Eugene V. "Gene" Debs

Gene Debs Eugene Victor Debs was born on November 5th, 1855 in Terre Haute, Indiana. At the age of fifteen he quit school and got a job in the train painting shop at Vandalia Railroad. For a few years he also worked for the railroads in St. Louis, Missouri. Around 1875 in Terre Haute Debs joined the Brotherhood of Locomotive Firemen (BLF) Lodge 16 and was elected secretary. In 1880 he became the national Grand Secretary of the BLF and was appointed to the position of editor of the BLF Magazine. Debs was interested in politics, therefore in 1879 he ran for and won city clerk of Terre Haute. Then in 1884 he was elected to the Indiana legislature. After his stint as a state congressman he returned to the labor movement and in 1893 founded the American Railway Union (ARU). Because of his involvement with the Pullman Car strike and boycott he was found in violation of the Sherman Trust Act and sentenced to jail. In 1905 in Chicago, Illinois Debs joined with other labor leaders in the founding of the Industrial Workers of the World (IWW). From 1900 to 1920 Debs was a candidate for U.S. President five times. The last while serving a prison term because of his pacifism. His home which was built in 1890 in Terre Haute is a registered National Historic Landmark and houses the Debs Museum. Eugene Debs died on October 20th, 1926.

Mary Harris "Mother" Jones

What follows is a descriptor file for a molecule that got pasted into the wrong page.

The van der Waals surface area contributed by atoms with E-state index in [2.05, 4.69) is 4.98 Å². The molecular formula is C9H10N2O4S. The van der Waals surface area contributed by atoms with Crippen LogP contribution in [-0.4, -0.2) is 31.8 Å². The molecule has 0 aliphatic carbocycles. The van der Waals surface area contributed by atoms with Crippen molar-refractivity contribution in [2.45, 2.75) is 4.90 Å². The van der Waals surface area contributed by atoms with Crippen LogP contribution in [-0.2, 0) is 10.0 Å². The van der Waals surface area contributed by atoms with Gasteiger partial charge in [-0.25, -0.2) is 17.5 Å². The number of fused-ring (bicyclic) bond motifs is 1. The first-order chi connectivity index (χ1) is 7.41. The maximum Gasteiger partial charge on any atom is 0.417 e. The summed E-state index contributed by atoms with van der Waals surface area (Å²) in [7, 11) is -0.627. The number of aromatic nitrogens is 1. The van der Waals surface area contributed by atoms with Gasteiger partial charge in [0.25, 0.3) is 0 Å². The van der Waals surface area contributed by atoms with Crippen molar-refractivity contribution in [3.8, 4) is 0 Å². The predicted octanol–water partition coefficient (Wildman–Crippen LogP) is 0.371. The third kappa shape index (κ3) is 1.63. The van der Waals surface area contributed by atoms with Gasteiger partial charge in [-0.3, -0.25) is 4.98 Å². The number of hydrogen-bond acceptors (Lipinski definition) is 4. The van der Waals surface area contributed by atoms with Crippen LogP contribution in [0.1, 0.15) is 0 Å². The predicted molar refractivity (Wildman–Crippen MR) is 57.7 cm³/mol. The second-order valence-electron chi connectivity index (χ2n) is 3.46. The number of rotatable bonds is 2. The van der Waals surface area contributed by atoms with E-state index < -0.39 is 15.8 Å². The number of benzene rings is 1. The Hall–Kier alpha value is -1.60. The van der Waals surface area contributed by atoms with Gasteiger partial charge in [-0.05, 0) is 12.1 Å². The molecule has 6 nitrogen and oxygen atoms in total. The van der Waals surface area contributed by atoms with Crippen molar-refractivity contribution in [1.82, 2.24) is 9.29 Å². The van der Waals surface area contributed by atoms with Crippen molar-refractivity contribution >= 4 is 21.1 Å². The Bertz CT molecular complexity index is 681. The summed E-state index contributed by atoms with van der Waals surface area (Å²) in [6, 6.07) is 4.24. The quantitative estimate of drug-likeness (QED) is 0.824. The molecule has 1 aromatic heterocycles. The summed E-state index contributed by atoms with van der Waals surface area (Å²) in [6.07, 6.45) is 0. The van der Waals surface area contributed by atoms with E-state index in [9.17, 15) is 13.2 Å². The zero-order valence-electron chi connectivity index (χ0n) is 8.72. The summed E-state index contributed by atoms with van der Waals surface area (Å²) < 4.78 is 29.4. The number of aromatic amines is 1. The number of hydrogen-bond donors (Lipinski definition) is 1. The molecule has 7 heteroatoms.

Mother Jones Mother Jones March Mary Harris Jones was born in Ireland in 1830. She came to America as a young child, and later married a coal miner. All her family, her husband and her four children died in a yellow fever epidemic in 1867. So Mary Jones declared that the coal miners and working people everywhere were her children, and they accepted and loved her and called her Mother Jones. She traveled everywhere in support of workers' efforts to improve their lives. In 1903 she was in Philadelphia helping a group of textile workers who were striking a textile mill in the Kensington section of the city. She was deeply distressed to find that out of a total 75,000 textile workers, 10,000 were children, and that many of them worked long hours and had been injured by the mill machinery. The workers were striking for more pay and shorter hours. Every day little children came into the union headquarters, some with their fingers missing, some with a hand missing. Many of them were not over ten years of age, although the state law prohibited any child under the age of 12 from working. She organized a child labor march to New York City. The march had done its work. She had drawn the attention of the nation to the crime of child labor. And while the strike of the textile workers in Philadelphia was lost and the children driven back to work, not long afterward the Pennsylvania legislature passed a child labor law that sent thousands of children home from the mills.